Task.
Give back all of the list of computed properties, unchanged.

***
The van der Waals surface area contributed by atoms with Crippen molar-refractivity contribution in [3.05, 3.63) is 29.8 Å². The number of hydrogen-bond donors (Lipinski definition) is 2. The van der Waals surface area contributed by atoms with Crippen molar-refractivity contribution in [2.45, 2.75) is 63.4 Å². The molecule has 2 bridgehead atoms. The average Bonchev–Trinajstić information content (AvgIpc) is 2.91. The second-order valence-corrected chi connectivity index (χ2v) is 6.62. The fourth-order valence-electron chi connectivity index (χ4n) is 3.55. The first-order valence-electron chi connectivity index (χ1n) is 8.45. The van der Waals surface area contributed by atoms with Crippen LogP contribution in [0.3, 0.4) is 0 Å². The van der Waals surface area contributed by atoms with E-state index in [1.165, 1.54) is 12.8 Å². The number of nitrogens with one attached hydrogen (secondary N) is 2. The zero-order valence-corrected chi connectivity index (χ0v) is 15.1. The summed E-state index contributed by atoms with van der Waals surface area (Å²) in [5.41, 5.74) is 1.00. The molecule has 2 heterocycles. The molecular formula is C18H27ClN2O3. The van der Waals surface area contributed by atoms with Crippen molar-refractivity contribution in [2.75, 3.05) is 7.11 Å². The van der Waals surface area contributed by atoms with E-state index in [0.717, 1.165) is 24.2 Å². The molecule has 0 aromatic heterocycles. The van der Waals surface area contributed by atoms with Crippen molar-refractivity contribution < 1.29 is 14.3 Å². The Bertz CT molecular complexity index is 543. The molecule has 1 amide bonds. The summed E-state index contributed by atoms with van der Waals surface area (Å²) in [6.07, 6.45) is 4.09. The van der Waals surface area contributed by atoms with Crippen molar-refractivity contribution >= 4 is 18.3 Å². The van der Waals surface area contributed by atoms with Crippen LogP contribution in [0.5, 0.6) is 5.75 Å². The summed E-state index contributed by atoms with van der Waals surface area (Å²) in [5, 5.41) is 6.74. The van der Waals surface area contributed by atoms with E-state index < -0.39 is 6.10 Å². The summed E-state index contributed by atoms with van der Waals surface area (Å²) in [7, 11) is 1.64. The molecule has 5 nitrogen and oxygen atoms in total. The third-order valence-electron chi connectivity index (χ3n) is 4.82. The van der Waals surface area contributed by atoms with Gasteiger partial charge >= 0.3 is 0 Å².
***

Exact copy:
The van der Waals surface area contributed by atoms with Crippen molar-refractivity contribution in [3.05, 3.63) is 29.8 Å². The number of hydrogen-bond donors (Lipinski definition) is 2. The van der Waals surface area contributed by atoms with Crippen molar-refractivity contribution in [2.45, 2.75) is 63.4 Å². The molecule has 2 bridgehead atoms. The average Bonchev–Trinajstić information content (AvgIpc) is 2.91. The second-order valence-corrected chi connectivity index (χ2v) is 6.62. The fourth-order valence-electron chi connectivity index (χ4n) is 3.55. The first-order valence-electron chi connectivity index (χ1n) is 8.45. The van der Waals surface area contributed by atoms with Crippen LogP contribution in [0.3, 0.4) is 0 Å². The van der Waals surface area contributed by atoms with E-state index in [1.165, 1.54) is 12.8 Å². The number of nitrogens with one attached hydrogen (secondary N) is 2. The zero-order valence-corrected chi connectivity index (χ0v) is 15.1. The summed E-state index contributed by atoms with van der Waals surface area (Å²) in [5.41, 5.74) is 1.00. The molecule has 2 heterocycles. The molecular formula is C18H27ClN2O3. The van der Waals surface area contributed by atoms with Crippen molar-refractivity contribution in [2.75, 3.05) is 7.11 Å². The van der Waals surface area contributed by atoms with E-state index in [0.717, 1.165) is 24.2 Å². The molecule has 0 aromatic heterocycles. The van der Waals surface area contributed by atoms with Crippen molar-refractivity contribution < 1.29 is 14.3 Å². The Bertz CT molecular complexity index is 543. The molecule has 1 amide bonds. The summed E-state index contributed by atoms with van der Waals surface area (Å²) in [6.07, 6.45) is 4.09. The van der Waals surface area contributed by atoms with Crippen molar-refractivity contribution >= 4 is 18.3 Å². The van der Waals surface area contributed by atoms with Crippen LogP contribution in [0.5, 0.6) is 5.75 Å². The summed E-state index contributed by atoms with van der Waals surface area (Å²) in [5, 5.41) is 6.74. The van der Waals surface area contributed by atoms with E-state index < -0.39 is 6.10 Å². The summed E-state index contributed by atoms with van der Waals surface area (Å²) in [7, 11) is 1.64. The molecule has 5 nitrogen and oxygen atoms in total. The third-order valence-electron chi connectivity index (χ3n) is 4.82. The van der Waals surface area contributed by atoms with Gasteiger partial charge >= 0.3 is 0 Å².